Friday, October 30, 2015

     Much is being written about young girls and body image. In my day, moms looked like moms, that is, except my mom. My mom was all about glamour, but not the ideal body image of today. My mom was about looking like a lady and having a figure that was healthy-looking and curvy. I remember her saying, “You have to have some curves, or you will look like a boy.” Twiggy didn’t see it that way, and I saw Twiggy as my role model. Between my mom teaching the “walk tall and look feminine” and  Twiggy’s example as a string bean, I got one message:  Don’t be fat. Look like a model, or you are fat. Unfortunately, that was the advice I followed, the advice I modeled for my own daughters, and the words that haunt me to this day—sixty years later. There were no reassuring words about “inner beauty,” “healthy eating” or safe exercising. It was all about starving yourself so you could look “thin,” and therefore be “beautiful.”  I find it hard to believe that sixty years later, young girls are still struggling with this concept. Is that possible? It is also interesting to note that no prescriptions were ever discussed about boys’ body image or men’s appearance.

     I have a much healthier attitude about weight and body image, but I can honestly say I still watch what I eat, I work out every single day and I label food in my mind (fat food, poison food, water-retaining food, etc.). My two daughters have much healthier attitudes about eating and exercise, and one of them even specializes in eating disorder therapy as a licensed Social Worker. The other daughter works out with a trainer and eats healthy, even including protein shakes in her diet. This is not to say that we don’t indulge in an occasional Christy home-made chocolate chip cookie or a sinful Diet Coke at times. Generally, however, we know the drill, and we follow it.

     I have great respect for stars like Kate Winslet who recognize their important roles as models for young girls. Photoshopping has created a “perfectionism” that is impossible for anyone to imitate. When people in the limelight give us a healthy prescription for what true beauty really is, fewer young women will think of themselves as “less than.”

    Thank you, Chris, for bringing this to my attention, and thank you, Kate Winslet, for setting the trend for natural beauty.

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October 26 at 4:52pm · Edited ·
Kudos to Kate Winslet for taking a stand against the unrealistic beauty standards being fostered by the widespread use of photoshopped images in magazines and advertisements! At the Elle Women in Hollywood event last week, the Academy Award-winning actress announced that she has added a 'no retouch' clause to her advertising contract with L'Oréal. In discussing the decision with E! News, Winslet explained, "I do think we have a responsibility to the younger generation of women. I think they do look to magazines, I think they do look to women who have been successful in their chosen careers and they want people to look up to, and I would always want to be telling the truth about who I am to that generation because they've got to have strong leaders. We're all responsible for raising strong young women, so these are things that are important to me."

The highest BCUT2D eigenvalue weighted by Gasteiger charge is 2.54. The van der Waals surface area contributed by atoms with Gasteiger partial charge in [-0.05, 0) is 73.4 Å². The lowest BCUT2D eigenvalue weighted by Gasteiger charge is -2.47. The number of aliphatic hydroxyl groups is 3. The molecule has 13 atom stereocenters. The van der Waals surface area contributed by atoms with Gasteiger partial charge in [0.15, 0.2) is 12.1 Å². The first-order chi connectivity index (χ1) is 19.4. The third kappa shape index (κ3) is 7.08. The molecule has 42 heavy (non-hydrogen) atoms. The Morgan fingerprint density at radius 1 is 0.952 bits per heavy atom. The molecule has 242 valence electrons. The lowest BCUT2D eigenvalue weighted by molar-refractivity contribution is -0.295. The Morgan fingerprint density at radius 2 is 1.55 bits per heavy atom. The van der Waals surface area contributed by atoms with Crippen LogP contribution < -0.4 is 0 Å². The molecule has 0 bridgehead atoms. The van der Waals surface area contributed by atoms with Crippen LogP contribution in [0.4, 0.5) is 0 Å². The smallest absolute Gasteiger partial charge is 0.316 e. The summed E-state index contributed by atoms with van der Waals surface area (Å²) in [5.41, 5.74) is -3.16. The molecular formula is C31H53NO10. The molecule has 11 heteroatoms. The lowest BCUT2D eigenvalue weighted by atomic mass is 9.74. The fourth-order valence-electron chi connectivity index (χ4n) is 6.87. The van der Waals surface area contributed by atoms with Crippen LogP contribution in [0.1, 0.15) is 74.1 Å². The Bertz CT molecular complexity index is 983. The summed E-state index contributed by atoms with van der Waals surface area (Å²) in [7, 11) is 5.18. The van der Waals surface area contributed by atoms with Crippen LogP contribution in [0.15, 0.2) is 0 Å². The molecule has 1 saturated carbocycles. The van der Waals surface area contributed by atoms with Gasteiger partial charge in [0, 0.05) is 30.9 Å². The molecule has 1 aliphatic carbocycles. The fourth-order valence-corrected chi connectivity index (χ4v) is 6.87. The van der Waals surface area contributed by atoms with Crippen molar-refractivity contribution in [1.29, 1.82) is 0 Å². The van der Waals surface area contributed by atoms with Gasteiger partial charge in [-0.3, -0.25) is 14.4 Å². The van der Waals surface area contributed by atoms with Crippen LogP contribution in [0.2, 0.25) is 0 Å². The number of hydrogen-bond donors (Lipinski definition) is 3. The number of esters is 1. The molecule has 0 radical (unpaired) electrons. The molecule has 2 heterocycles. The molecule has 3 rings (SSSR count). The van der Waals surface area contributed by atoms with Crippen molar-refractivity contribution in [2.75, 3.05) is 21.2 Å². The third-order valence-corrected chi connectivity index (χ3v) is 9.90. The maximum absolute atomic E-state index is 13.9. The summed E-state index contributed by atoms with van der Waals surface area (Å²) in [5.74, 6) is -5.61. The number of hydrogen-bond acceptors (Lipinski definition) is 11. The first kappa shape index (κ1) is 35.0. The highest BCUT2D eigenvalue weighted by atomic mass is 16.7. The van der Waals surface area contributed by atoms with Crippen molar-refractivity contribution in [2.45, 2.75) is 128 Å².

Winslet has long been critical of the excessive photoshopping of images due to the detrimental effect it can have on the self-esteem of girls and women. In a 2009 interview with Harper's Bazaar, she shared that she would ask that photos to be returned to their original state after she viewed the retouched versions: "I have wrinkles here, which are very evident. And I will particularly say when I look at movie posters, ‘You guys have airbrushed my forehead. Please can you change it back?’ I'd rather be the woman they're saying 'She's looking older' about than 'She's looking stoned.'”
With 46% of 9-year-old girls 'sometimes' or 'very often' on diets, girls' self-esteem peaking at age 9 and 80% of girls reporting being afraid of becoming fat by age 10, fostering a healthy self-image is a big priority for many parents of Mighty Girls. To help make it easier, we've compiled an extensive collection of excellent books on body image for girls from toddlers to teens and their parents in our "Body Image" section at
For a few of our favorite self-esteem boosting books about the importance of loving yourself, check out "I Like Myself" for ages 3 to 8 (, "A Smart Girl's Guide to Liking Herself, Even on the Bad Days" for ages 9 to 12 (…), and "The Body Image Workbook for Teens: Activities to Help Girls Develop a Healthy Body Image in an Image-Obsessed World" for ages 13+ (
And, for books for parents that address body image issues, including the helpful guide "101 Ways to Help Your Daughter Love Her Body," visit our "Body Image & Self-Esteem" parenting section at